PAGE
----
The clue to U-Kiss's ambition is in their name: Ubiquitous Korean International Idol Super Star. They are considered the underdogs of the Korean boy band scene, but their following overseas is "something else", according to Scobie. Their fans, known as KissMes, have turned to social media to spread the group's name, resulting in concerts in France, Thailand, the US, Colombia and Cambodia. If, as some expect, they make it in the US, chat show appearances should not be a problem: several members of the band speak English, including AJ, who recently took time off to study at Columbia University. Their new single, Stop Girl, released this month, was recorded in Korean and English and is being promoted in 10 countries, including the US, China and Japan.
These relative newcomers to the K-pop scene have already made one comeback since their debut in 2010. "In a sea of bubblegum-cute popsters, Sistar stand out for their cool and sexy image," said Scobie. The band's eagerly awaited summer single, Loving U, immediately topped major online music charts in South Korea, although they have yet to have much of an effect internationally. That could all change soon, though: the group's lead singer, Hyorin, has been likened to Beyoncé for her husky voice, incredible range and soulful contributions to songs that, unusually perhaps for this genre, deal as much with falling out of love as with falling in love. The group were the centre of controversy when their saucy "butt dance" for How Dare You was banned on South Korean TV.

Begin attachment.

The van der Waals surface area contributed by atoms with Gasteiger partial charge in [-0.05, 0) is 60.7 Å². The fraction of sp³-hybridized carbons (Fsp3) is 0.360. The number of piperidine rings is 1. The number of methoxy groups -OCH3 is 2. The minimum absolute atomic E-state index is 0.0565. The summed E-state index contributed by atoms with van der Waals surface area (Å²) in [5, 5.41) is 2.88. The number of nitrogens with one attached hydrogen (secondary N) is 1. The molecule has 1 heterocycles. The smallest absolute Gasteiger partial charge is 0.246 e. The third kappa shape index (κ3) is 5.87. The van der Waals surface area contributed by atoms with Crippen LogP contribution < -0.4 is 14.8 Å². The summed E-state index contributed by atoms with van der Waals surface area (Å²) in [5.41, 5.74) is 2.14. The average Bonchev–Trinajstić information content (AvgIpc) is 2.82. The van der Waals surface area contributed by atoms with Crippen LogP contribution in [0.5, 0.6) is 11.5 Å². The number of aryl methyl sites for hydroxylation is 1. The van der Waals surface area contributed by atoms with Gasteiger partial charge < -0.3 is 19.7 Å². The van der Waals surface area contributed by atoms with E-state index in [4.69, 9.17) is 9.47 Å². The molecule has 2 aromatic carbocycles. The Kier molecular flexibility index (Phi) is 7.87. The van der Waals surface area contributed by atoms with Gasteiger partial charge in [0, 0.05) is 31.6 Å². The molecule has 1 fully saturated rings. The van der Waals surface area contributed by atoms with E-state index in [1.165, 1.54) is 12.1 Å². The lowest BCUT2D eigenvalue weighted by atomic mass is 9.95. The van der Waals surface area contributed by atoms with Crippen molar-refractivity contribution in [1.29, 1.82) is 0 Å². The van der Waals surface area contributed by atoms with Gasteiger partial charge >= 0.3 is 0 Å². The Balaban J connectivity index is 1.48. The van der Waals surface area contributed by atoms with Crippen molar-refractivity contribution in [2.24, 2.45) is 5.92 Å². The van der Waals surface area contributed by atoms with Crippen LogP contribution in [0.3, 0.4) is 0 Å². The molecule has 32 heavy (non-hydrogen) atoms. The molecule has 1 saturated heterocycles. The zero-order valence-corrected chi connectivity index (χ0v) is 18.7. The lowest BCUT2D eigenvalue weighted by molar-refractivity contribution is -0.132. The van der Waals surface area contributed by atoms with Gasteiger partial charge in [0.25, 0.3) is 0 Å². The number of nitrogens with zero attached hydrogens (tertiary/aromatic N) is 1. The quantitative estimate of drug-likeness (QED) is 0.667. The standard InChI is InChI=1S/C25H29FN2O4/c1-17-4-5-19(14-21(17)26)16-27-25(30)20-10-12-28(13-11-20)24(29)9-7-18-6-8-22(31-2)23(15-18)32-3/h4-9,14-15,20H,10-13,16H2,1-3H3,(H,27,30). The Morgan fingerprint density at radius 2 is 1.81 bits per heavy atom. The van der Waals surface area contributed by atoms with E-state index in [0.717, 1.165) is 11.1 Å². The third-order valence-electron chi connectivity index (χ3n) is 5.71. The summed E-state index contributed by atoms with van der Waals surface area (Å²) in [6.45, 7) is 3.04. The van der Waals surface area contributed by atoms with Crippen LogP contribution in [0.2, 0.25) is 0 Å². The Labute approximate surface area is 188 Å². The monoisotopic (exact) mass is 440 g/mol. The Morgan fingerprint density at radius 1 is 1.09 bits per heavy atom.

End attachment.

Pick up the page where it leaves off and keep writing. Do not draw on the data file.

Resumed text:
The six-member boy band came in for some unkind press coverage when they debuted in 2009. South Korean media pointed out that the members had all had solo careers or been part of other, unsuccessful, groups. Despite their status as a "recycled" act, Beast set about proving their doubters wrong with a combination of self-belief and sheer hard work. Past failures aside, Beast are a talented bunch. They wrote all the songs on their newest album, Midnight Sun. Their summer smash hit Beautiful Night coincided with a successful world tour. The single, said Scobie, "wouldn't feel out of place in a London nightclub".